Could Bernie Sanders still be president?
A small but dedicated group of Sanders followers have been pushing a plan to encourage write-in votes for the Vermont Senator, with plans to steal just enough support to slip him into the White House. Though the plan may have originated from the small remaining sliver of "Bernie or Bust" supporters, it has now started to get some national attention.
Alex Garofalo of the International Business Times laid out exactly how the plan to elect Bernie Sanders might work. He noted that nine states prohibit write-in candidates --- Hawaii, Nevada, South Dakota, Oklahoma, Arkansas, Louisiana, Mississippi, and South Carolina. Another 34 states require candidates to file paperwork to be eligible for write-in votes.
That leaves a handful of states where the Bernie Sanders write-in campaign could work, his report (via Raw Story) noted.
But Sanders could steal some states. Seven states do not require any pre-registration for write-in candidates. Voters in New Jersey, Vermont, Rhode Island, New Hampshire, Iowa, Oregon and the crucial swing state of Pennsylvania can cast their vote for Sanders, or anyone else, and make it count.That alone would not be enough to elect Bernie Sanders to the presidency. The total electoral votes from these states is below the 270 threshold needed to take the White House, but those pushing the Sanders write-in campaign have their focus elsewhere. Many have pushed a plan for Sanders to win in just one state, with Vermont as the main target. The next step would be somehow denying both Hillary Clinton and Donald Trump of reaching 270 electoral votes --- a tall task now that Clinton has moved into a massive lead over Trump in the electoral college map.
If the plan could somehow work, it would be up to Congress to vote on the next president, with each state voting as a whole on the candidates receiving electoral votes. This could --- in theory --- allow them to pick Bernie Sanders over both Clinton and Trump.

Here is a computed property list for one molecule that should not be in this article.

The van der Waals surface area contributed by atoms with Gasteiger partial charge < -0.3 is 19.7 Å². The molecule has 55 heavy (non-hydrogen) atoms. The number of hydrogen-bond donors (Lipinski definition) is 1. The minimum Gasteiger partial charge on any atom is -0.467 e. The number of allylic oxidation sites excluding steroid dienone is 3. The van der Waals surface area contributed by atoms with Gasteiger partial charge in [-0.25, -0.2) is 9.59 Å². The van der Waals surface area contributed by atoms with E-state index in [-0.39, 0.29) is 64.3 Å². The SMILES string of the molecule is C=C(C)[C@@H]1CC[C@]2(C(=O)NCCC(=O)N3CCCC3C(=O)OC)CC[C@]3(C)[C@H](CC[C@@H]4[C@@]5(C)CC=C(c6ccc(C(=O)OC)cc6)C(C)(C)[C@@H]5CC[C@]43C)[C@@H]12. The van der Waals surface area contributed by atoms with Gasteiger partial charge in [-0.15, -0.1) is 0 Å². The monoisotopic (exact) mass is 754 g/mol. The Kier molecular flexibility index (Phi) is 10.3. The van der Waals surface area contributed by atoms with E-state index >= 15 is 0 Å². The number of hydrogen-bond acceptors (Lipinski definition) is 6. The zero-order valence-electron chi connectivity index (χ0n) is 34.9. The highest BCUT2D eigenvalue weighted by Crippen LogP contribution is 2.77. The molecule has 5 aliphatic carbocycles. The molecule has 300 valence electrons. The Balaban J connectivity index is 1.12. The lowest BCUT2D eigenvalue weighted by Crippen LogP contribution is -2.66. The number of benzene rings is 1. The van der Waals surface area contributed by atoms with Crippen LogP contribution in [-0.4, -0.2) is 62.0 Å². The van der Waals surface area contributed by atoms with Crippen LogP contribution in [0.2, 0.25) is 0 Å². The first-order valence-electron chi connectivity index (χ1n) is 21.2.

The Sanders write-in plans have been popular with the most fervent "Bernie or Bust" supporters, many of whom have been angry about the perceived slights against Sanders revealed in emails from her campaign released by WikiLeaks.But the write-in campaign for Bernie Sanders would have some very obvious flaws. A main one is Bernie Sanders himself. The Vermont Senator has thrown his full support behind Hillary Clinton in the months since leaving the race, and has even been hitting the campaign trail to build enthusiasm for the Democratic Party's candidate.And Hillary Clinton's large and growing lead against Donald Trump in the electoral college landscape could have Bernie Sanders in line for a big role after her victory. The collapse of Trump's campaign after the release of the now-infamous Access Hollywood video has put the Senate in play for Democrats.
As House Speaker Paul Ryan tried to warn Republicans, that would make Bernie Sanders a very powerful man.
"If we keep control of the Senate in the Republican hands … a nice guy named Mike Enzi from Wyoming is the Senate budget chair and he helps us get these budgets to the president's desk, gets these tax bills through," Ryan said (via Roll Call). "If we lose the Senate, do you know who becomes chair of the Senate Budget Committee? A guy named Bernie Sanders. You ever heard of him?"
Aside from the technical flaws in the plan to use a write-in campaign to make Bernie Sanders the next president, there could be a more logical one --- House Republicans would never choose Sanders. As Ryan's warning showed, his far-left views have not gone over well with his Congressional peers on the right, even though Sanders himself has a reputation for working across the aisle.
For another, it's likely that the campaign to elect Bernie Sanders with a write-in campaign would not go over well with the general public. If tens of millions of voters cast ballots for Donald Trump and Hillary Clinton, most would not accept the legitimacy of Sanders being floated to the White House on the strength of a few thousand dedicated voters.
[Featured Image by Natalie Behring/Getty Images]